Exercise puts enormous pressure on the body. When you train, your muscle fibers tear continuously, so your body must repair them in order to make you stronger. To achieve that, your system needs time to recover. Since exercise programs vary in duration and intensity, some athletes require more time to recover than others. The person who exercises at an average level, is enough between one and three days of rest a week and no more than that. However, athletes who do weightlifting or long-term endurance races must include weeks of recovery in their training schedule.
The body can not get stronger or increase your resistance while you are exercising. It is the post-training period when your system is capable of producing all these important changes. It is vital to give yourself some time to repair yourself or your physical condition will not improve. In fact, it will stabilize at one point or it will probably be reduced if you continue to push yourself without resting. Proper recovery means resting the day after a hard workout or exercising very lightly. It also involves taking healthy foods and sleeping at least seven hours at a time in the evening. Plan your days and weeks of recovery in your training program and never skip them or leave them for later.
A week of recovery gives the body more time to heal and adapt to physical stimulation. The planning of this rest period will give you time to achieve this and it will also help you to return to your training stronger and more agile as to dare to challenge your body once again. Many endurance athletes end their season with a week off and many weightlifters have one week off their programs every four or eight weeks. It is also common for runners and cyclists to have a week or more of recovery after a marathon or competition to ensure they can recover. This time helps them in their transition to the next set of trainings and allows them to keep their minds fresh and focused on their disciplines.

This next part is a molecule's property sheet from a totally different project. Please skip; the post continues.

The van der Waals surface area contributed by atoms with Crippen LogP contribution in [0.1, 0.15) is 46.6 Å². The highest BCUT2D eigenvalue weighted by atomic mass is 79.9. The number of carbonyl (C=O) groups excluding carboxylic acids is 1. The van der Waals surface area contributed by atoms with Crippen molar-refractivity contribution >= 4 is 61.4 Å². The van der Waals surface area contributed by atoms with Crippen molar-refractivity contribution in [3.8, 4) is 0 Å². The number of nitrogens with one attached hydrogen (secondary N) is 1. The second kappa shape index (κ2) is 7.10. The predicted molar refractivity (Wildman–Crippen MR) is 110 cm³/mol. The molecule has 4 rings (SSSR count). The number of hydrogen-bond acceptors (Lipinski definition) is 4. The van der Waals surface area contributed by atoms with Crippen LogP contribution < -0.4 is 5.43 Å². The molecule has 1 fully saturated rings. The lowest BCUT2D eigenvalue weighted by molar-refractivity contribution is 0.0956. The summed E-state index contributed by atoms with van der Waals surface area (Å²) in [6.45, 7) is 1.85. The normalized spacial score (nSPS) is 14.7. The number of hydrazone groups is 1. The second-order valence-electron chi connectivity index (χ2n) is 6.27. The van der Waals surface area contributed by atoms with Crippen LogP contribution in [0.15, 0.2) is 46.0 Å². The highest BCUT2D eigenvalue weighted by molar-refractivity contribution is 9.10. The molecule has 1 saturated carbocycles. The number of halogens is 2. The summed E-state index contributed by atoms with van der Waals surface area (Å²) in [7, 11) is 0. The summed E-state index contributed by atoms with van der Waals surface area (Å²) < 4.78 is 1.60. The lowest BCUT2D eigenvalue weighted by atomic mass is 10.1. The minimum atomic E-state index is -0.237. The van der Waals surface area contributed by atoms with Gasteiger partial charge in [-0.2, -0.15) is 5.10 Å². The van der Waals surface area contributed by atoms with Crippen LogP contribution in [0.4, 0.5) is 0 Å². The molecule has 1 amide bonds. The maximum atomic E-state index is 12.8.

When should I do it?
If you are following a strong workout, whether lifting weights, doing cardiovascular exercise or handling a combination of both; program at least one day of recovery in your week. If you are a beginner, take two or three days. Then then, either once a season or once every two or three months, take a full week of rest. According to Dr. M. Doug McGuff, a week of rest will not have negative repercussions on your physical condition and if instead, it will bring many benefits for growth and muscle adaptation.Consult your doctor or coach if you are not sure when to schedule the recovery.
When athletes do not allow themselves adequate recovery time, they are at risk for overtraining syndrome. Symptoms of overtraining include chronic fatigue, bad mood or depression, a high resting heart rate, sleep disturbances and decreased athletic performance. In this state, the body is also more vulnerable to infections and injuries. The symptoms can be serious, so it is important to consult your doctor during the first signs of overload, to extend the recovery time.